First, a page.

Dish of morogo and pap wins Chef Siya and team of young chefs big time at African Culinary Cup competition in Dubai

By Edward Tsumele, CITYLIFE/ARTS Editor

The idea of pap and morogo, a popular dish in South Africa among the black community being appreciated on a global scale is unthinkable, whichever way you look at it. Of course this is a popular dish many Africans grew up enjoying, and till this day it can make for a good meal, especially when fused with other ingredients. But triumphing at a prestigious international culinary competition is an achievement that should male chefs working in this space in South Africa proud. A well train ed and innovative chef has the ability to turn this corn based food stuff into something enjoyable and full of flavor. But preparation is as good as good as the presentation of the dish.

If You are still thinking that a dish of pap and morogo can only be appreciated by Africans  only during this day and age, think again because this corn based dish, fused other ingredients from South Africa has just made history. The South African Junior Chefs, a category of the South African Chef’s Association has won big time in far away Dubai, where it took a silver award in the African Culinary Cup competition, becoming number three in this fiercely fought for culinary competition. This is a competition where the best chefs from the continent and beyond compete for the taste buds of the judges, themselves global influencers in the food business and how food is prepared in the kitchen and served to hungry customers. And when you think of it, this is no small matter, the food business because that is what people take to live and exist literally.

Well known culinary artist, Chef Siya Kobo with his team of four young chefs on June 2, 2022, walked away with a silver medal. While this is a big achievement for  South African cuisine in general, this should rank as a moral boost for Chef Siya personally. 

You see in culinary circles, Chef Siya is known for his passion for promoting indigenous dishes in mainstream fine dining experiences.

“The competition was tough, and when we were called on to that stage, we were as excited as we were relieved. For me the promotion of indigenous cuisine that is distinctly South African is important, and I was deliberate in taking corn and morogo to that level of culinary art competition, to introduce the world to the richness and diversity of South African culture as represented by indigenous cuisine. Cuisine is not just food, it is in fact a story about a people. Through our food we are telling the story of who we are as South Africans,” Chef Siya told CITYLIFE/ARTS in an interview conducted in Maboneng this week, a few days after he and his team landed at OR Tambo International Airport, coming back from the competition.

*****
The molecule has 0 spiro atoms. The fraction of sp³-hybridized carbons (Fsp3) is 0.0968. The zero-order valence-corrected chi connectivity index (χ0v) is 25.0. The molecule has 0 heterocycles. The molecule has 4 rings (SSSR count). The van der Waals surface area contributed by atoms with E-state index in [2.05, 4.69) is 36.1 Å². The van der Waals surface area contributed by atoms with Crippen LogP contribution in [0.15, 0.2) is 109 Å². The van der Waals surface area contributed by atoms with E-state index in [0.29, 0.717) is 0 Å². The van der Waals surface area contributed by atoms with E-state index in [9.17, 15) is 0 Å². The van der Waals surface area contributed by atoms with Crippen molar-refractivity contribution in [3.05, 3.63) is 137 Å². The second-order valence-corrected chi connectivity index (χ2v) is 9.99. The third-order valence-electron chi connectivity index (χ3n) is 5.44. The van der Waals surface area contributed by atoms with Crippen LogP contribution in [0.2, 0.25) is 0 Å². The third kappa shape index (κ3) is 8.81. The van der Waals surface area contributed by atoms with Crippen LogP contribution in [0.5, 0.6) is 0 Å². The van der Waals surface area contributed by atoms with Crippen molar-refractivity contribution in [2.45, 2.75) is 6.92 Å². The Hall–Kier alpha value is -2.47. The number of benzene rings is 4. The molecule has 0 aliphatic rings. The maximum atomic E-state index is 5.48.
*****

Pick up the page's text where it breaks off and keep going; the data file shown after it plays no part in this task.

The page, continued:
A passionate chef when it comes to promoting African cuisine as part of the fine dining experience in culinary circles, Chef Siya feels that it is high time that a curriculum which is centred on African cuisine is introduced at culinary schools in the country. African cuisine has a rich history. 

“For example corn was introduced here in 1600 by the Portuguese, but then what happened is that as Africans we took it further over the decades, adding several layers to it, a number of other ingredients to make it such a rich dish that it is today. In other words we took corn, which was foreign to us and developed it to our own tastes and sophistication, and that is how rich our cuisine history is. I am a person who is passionate about this history and I always experiment with African ingredients in making my dishes, and so far the response has been amazing. For example, I can take pap, and prepare it in a away that you will not believe this is the pap you know with regards to presentation and the preparation method. But the flavor will remain authentically the same,” he pointed out.

For this leg of this competition, Chef Siya had only less than two months to mentor and work with the young chefs selected from different parts of the country.

“It was a challenge because we did not have much time when I was called to prevail by the South African Chefs Association director of competitions. However I took these young chefs through the process of training, work-shopping and cooking at the University of Johannesburg Culinary school.  It was such a great experience for the young chefs because all of them, except one, for example had not travelled out of South Africa. They therefore found the experience quite enriching,” said Chef Siya.

The well known chef explained that the rules of the competition were that each country came up with their own ingredients, while chicken was the main common ingredient. For him, the choice for South African ingredients to take to Dubai was a simple matter – simple corn and morogo that was of course creatively fused with other indigenous ingredients to create the dish that did the trick with the judges, and that won them the silver medal.

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